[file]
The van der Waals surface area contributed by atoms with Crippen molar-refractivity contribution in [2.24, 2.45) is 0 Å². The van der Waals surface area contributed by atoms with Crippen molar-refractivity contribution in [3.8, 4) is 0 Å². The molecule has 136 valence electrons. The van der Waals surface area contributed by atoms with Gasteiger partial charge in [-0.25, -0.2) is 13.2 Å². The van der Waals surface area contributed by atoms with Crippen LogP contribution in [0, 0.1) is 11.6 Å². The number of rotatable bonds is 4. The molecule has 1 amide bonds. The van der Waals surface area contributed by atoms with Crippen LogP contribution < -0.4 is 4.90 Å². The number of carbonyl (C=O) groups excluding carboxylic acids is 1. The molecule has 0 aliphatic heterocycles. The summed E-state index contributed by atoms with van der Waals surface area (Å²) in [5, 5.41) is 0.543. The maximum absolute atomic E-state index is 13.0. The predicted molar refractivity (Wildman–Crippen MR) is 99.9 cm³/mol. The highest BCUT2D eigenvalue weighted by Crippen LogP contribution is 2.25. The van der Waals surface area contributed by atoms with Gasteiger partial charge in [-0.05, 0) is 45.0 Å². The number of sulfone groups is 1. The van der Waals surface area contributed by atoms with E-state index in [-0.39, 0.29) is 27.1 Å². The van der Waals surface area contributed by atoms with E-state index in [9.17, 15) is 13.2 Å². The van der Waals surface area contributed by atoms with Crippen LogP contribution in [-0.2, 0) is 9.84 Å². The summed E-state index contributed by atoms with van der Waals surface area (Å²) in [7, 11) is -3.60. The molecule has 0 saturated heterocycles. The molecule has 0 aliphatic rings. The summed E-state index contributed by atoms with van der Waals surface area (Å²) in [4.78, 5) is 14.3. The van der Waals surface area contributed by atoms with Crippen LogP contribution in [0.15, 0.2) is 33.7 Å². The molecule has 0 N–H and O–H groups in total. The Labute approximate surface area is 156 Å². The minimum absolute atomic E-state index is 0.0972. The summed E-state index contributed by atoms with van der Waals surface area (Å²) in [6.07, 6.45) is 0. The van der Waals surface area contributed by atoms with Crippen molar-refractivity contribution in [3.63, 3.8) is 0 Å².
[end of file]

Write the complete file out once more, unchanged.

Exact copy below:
The van der Waals surface area contributed by atoms with Crippen molar-refractivity contribution in [2.24, 2.45) is 0 Å². The van der Waals surface area contributed by atoms with Crippen molar-refractivity contribution in [3.8, 4) is 0 Å². The molecule has 136 valence electrons. The van der Waals surface area contributed by atoms with Gasteiger partial charge in [-0.25, -0.2) is 13.2 Å². The van der Waals surface area contributed by atoms with Crippen LogP contribution in [0, 0.1) is 11.6 Å². The number of rotatable bonds is 4. The molecule has 1 amide bonds. The van der Waals surface area contributed by atoms with Crippen LogP contribution < -0.4 is 4.90 Å². The number of carbonyl (C=O) groups excluding carboxylic acids is 1. The molecule has 0 aliphatic heterocycles. The summed E-state index contributed by atoms with van der Waals surface area (Å²) in [5, 5.41) is 0.543. The maximum absolute atomic E-state index is 13.0. The predicted molar refractivity (Wildman–Crippen MR) is 99.9 cm³/mol. The highest BCUT2D eigenvalue weighted by Crippen LogP contribution is 2.25. The van der Waals surface area contributed by atoms with Gasteiger partial charge in [-0.05, 0) is 45.0 Å². The number of sulfone groups is 1. The van der Waals surface area contributed by atoms with E-state index in [-0.39, 0.29) is 27.1 Å². The van der Waals surface area contributed by atoms with E-state index in [9.17, 15) is 13.2 Å². The van der Waals surface area contributed by atoms with Crippen LogP contribution in [-0.2, 0) is 9.84 Å². The summed E-state index contributed by atoms with van der Waals surface area (Å²) in [7, 11) is -3.60. The molecule has 0 saturated heterocycles. The molecule has 0 aliphatic rings. The summed E-state index contributed by atoms with van der Waals surface area (Å²) in [4.78, 5) is 14.3. The van der Waals surface area contributed by atoms with Crippen LogP contribution in [0.15, 0.2) is 33.7 Å². The molecule has 0 N–H and O–H groups in total. The Labute approximate surface area is 156 Å². The minimum absolute atomic E-state index is 0.0972. The summed E-state index contributed by atoms with van der Waals surface area (Å²) in [6.07, 6.45) is 0. The van der Waals surface area contributed by atoms with Crippen molar-refractivity contribution in [3.63, 3.8) is 0 Å².